A blur in the sky, a brick – no, a trainer, red – falls to the water… There seems to be a scuffle… a hand grabbing at the dangling child. Then, with the awfulness of inevitability, the hanging child drops, gravity takes him.
A child is killed after falling from the Humber Bridge. Despite fleeing the scene, two young brothers are found guilty and sent to prison. Upon their release they are granted one privilege only, their anonymity.
Probation officer Cate Austin is responsible for Humber Boy B’s reintegration into society. But the general public’s anger is steadily growing, and those around her are wondering if the secret of his identity is one he actually deserves to keep.
Cate’s loyalty is challenged when she begins to discover the truth of the crime. She must ask herself if a child is capable of premeditated murder. Or is there a greater evil at play?
TO HULL AND BACK
Because you can’t go home, not really. Home isn’t fixed, an unaltered state, and upon returning the native is changed, by what took them away, by what happened since.
And so I return to Hull for the first time in many years. I have married, had children, followed a career, written books. And Hull is different to, the house I grew up in looks smaller than I remember, my Grandma’s house has been bashed within an inch of its life by some DIY fanatic, and the neighbours’ houses all have Alsatians. Or so the signs warn.
Do I belong here?
My children trail me, as we walk in the rain, across the Humber Bridge. I’m thinking about my novel now, about the boy who dies, but here is my son running with fingers touching the railing, a surmountable barrier to the drop. It makes me shiver, connects me to the mother in my novel, and this is why I came. To check that the Humber in my head, the one I’ve tried to portray in the book, is real. The rain stings my face and the water is muddy brown, all as I remember.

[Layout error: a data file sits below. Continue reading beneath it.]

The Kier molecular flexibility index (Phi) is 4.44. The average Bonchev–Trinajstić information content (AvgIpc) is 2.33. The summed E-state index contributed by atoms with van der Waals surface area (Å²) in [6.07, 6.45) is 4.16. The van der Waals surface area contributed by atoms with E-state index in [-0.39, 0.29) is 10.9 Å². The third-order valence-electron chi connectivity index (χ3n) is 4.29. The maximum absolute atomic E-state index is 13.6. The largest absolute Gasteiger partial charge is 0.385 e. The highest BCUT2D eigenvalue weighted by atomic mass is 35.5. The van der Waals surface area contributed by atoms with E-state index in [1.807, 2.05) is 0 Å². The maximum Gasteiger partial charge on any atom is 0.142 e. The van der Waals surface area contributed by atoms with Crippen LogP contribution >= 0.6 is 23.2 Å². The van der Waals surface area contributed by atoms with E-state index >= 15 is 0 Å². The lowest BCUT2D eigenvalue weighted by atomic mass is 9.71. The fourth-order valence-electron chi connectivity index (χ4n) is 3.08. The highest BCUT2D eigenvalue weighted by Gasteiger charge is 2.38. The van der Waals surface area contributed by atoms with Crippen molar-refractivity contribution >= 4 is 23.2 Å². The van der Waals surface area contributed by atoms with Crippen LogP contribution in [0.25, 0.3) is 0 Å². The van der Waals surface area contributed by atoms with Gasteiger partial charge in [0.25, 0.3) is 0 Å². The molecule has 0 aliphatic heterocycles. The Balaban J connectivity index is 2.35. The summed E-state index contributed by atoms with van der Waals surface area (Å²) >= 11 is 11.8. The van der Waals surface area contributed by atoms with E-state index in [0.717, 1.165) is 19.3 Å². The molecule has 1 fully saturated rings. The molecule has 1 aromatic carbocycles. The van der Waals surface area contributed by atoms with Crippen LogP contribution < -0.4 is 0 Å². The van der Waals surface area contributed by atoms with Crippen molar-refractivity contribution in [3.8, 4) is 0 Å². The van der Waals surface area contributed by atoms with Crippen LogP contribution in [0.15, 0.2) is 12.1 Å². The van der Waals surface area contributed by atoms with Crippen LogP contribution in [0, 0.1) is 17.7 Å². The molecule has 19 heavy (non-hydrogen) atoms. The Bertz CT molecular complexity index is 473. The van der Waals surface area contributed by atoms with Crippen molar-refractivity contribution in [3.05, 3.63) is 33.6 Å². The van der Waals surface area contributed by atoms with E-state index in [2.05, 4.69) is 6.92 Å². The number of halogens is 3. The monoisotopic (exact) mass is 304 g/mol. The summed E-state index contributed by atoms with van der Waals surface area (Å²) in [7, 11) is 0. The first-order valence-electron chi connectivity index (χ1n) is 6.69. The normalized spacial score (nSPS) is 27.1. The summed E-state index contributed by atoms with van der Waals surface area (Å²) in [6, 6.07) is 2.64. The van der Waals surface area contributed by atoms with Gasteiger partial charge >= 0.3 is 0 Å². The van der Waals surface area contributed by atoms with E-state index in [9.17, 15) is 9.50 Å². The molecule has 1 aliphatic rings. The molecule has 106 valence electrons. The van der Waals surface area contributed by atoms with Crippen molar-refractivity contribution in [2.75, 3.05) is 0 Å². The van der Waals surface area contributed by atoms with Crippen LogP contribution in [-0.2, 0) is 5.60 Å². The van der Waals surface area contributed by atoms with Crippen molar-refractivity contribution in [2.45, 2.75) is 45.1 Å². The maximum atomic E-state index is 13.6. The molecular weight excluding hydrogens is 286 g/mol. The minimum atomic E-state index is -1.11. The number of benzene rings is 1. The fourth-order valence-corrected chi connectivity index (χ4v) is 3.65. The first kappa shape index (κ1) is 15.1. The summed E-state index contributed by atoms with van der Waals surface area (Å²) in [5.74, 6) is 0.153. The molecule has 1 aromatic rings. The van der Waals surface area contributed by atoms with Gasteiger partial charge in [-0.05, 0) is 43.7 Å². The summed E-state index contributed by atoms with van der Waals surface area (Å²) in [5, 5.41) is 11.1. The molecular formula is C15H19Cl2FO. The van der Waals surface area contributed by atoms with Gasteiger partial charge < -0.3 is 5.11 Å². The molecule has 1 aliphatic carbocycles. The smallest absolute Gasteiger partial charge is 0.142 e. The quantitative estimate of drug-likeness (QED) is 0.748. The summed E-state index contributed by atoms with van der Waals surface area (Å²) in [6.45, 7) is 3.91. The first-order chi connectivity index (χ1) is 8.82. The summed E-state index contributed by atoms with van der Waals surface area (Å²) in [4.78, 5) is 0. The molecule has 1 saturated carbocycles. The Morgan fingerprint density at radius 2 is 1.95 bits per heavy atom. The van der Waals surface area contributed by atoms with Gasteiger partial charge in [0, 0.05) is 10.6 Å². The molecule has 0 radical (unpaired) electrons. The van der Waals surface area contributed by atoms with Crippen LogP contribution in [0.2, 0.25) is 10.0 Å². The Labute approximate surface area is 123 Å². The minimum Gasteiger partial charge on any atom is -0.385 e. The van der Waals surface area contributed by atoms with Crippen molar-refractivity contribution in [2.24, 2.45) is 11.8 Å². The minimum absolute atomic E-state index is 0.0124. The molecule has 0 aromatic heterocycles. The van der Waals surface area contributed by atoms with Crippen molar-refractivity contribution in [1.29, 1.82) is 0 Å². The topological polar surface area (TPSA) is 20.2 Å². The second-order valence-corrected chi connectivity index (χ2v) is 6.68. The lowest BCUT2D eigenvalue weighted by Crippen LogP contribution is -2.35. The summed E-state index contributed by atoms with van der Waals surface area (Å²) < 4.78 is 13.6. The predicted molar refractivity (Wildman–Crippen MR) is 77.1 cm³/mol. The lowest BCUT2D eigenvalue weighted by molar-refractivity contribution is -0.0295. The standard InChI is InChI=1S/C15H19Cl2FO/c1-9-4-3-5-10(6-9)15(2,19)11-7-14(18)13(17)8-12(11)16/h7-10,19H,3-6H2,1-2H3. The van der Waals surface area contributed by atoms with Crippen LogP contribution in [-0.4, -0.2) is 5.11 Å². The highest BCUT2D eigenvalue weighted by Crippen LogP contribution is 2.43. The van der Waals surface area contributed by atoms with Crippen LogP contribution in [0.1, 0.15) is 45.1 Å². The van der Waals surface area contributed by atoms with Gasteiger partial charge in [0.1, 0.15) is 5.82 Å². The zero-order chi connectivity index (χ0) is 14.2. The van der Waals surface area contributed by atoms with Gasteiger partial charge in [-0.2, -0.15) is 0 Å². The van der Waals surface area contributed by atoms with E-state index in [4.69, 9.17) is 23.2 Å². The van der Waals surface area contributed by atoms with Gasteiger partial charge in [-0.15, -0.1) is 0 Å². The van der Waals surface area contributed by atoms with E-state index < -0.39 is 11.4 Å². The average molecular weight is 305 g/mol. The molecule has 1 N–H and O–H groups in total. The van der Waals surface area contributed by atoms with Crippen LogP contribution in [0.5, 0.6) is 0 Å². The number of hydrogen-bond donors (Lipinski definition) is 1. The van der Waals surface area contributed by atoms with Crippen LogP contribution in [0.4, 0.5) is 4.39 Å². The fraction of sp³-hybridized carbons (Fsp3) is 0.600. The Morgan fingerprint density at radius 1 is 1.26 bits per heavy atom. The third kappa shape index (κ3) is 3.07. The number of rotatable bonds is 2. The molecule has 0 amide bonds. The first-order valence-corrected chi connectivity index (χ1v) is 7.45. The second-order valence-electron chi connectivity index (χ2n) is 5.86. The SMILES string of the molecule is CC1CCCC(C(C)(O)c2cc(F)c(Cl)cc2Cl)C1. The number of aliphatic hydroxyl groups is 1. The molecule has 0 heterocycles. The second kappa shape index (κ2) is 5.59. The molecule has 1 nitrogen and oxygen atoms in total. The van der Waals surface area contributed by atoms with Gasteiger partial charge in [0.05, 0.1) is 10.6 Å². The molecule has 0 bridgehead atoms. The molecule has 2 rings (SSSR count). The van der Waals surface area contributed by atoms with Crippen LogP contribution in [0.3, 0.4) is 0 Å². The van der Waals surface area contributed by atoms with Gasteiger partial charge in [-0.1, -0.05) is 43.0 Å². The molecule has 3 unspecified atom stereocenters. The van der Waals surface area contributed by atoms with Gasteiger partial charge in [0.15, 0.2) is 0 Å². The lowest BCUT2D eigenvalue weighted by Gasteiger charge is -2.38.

We drive down Hessle Road, past closed up Fireworks shops and tanning booths. Poundland and Wilco are the only places that look thriving, but the people are as friendly as my mother always says, more willing to chat than their Suffolk counterparts.
We visit Arctic Corsair, and the guide’s accent as well as his stories take me to the heart of Hull; this is a working city, built on hard graft. My own family came here to follow the Herring from Brixham, big and tough men who joined the police force and fire service, a legacy that hasn’t translated down physically but may be there in other ways. I like places with edges, I’m interested in crime, the ugliest cases. And my boy, the one in the book, is the worst kind of criminals. Humber Boy B has killed another child, despite being a child himself.
I may not be able to come home, but I want to find Ben’s home, my Humber Boy B. As I walk the streets of the city I feel my perspective shifting, and I don’t want him to be from the roughest parts, to be a boy who could be explained away by neglect or abuse. His step-father, a minor character up to this point, begins to breathe inside me. Could he be a fisherman? Working on the Icelandic boats, away for three weeks at a time? An absent parent, but for the best of reasons.
We go to The Deep, Hull’s world-class Aquarium, because Ben would go there, and also because water is a major theme throughout the book. I look at the jellyfish, with no hearts or minds, and wonder what Ben would make of them. I enjoy the comical penguins, one of whom stares at the wall for twenty minutes as if it is running a film, and wonder if Ben would have laughed.
And this, I think, is why I’m here. To meet the characters who have been growing in my imagination, to see if they can make their way in the Hull that exists today. I’m still listening to the voices in my head, still trying to get it right on the paper. It needs to be real, authentic. Ben needs to live.
The answer will only be known when other people meet Ben, and tell me that he does.
Humber Boy B is going to be published by Legend Press in April next year.
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